It was the first three-day decline in the 14-day average of new cases since early December, adding to evidence that the local surge of the disease is at or near its peak.
The government workforce in the Las Vegas Valley has not been immune to the latest variant-fueled swell of COVID-19 cases. But officials say they have been able to avoid any serious disruptions to operations.
COVID-19 data for Clark County on Thursday provided a mix of good and bad news, with the new cases registering a second straight decline as hospitalizations reached a new high.
With staffing an issue across many workplaces, finding reinforcements during the coronavirus pandemic has proved problematic, Clark County’s emergency manager says.
Updated data for Clark County on Wednesday provided a glimmer of hope that the local wave may have crested, but public health officials cautioned that it’s too soon to tell.
The Clark County School District reopened its campuses Wednesday, but officials couldn’t say whether the extreme staffing shortages of last week had improved during the break.
Clark County School District campuses reopen Wednesday with more than 1,000 employees cleared to return to work following a “pause” caused by a COVID-19-related staffing shortage.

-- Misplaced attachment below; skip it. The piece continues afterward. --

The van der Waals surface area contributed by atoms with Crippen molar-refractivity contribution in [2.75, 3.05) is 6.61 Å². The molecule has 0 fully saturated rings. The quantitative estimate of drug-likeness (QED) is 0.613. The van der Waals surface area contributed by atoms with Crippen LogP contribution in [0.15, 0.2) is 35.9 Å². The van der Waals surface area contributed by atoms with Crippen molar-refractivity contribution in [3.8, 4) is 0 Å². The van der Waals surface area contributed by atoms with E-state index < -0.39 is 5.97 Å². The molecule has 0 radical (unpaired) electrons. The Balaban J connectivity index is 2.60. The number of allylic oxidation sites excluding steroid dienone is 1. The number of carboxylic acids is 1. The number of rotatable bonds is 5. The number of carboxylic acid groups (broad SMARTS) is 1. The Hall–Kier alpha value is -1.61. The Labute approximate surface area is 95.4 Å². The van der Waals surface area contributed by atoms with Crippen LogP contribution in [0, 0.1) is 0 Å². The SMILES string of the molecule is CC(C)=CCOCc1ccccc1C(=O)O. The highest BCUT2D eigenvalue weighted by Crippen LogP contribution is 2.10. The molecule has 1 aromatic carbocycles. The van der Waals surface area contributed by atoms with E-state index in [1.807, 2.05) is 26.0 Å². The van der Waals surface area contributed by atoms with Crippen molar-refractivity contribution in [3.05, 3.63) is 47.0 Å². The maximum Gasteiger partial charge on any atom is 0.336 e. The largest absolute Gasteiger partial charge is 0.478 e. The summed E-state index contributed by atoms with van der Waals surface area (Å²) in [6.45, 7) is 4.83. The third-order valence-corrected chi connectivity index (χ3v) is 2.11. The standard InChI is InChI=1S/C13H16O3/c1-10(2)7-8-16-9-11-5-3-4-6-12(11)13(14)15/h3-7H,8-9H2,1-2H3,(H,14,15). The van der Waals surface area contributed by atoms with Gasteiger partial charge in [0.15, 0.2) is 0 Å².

The number of people with COVID-19 in Clark County hospitals has exceeded the highs seen during last winter’s surge, and key metrics suggest the disease has not yet peaked.
The proposed tent-covered show on the southeast corner of Sahara Avenue and Paradise Road had been beleaguered from the start.
Clark County on Monday reported 12,701 new COVID-19 cases and 21 additional deaths during the preceding three days.
The congresswoman said Friday she intends to introduce legislation ushering in federal protections for 450,000 acres of land near the southernmost tip of Nevada.
Continuing with a dangerous pattern, Nevada reported more than 6,000 new COVID-19 cases in a single day Friday morning.
Omicron now accounts for 92 percent of cases in Clark County, according to data from the Nevada State Public Health Laboratory.
More than $1 billion has been poured into the nonprofit trust for Clark County schoolteachers and families — with little financial accountability in place.
Magician Jay Owenhouse’s second effort to perform with three tigers in Las Vegas faces a new hurdle: Its location.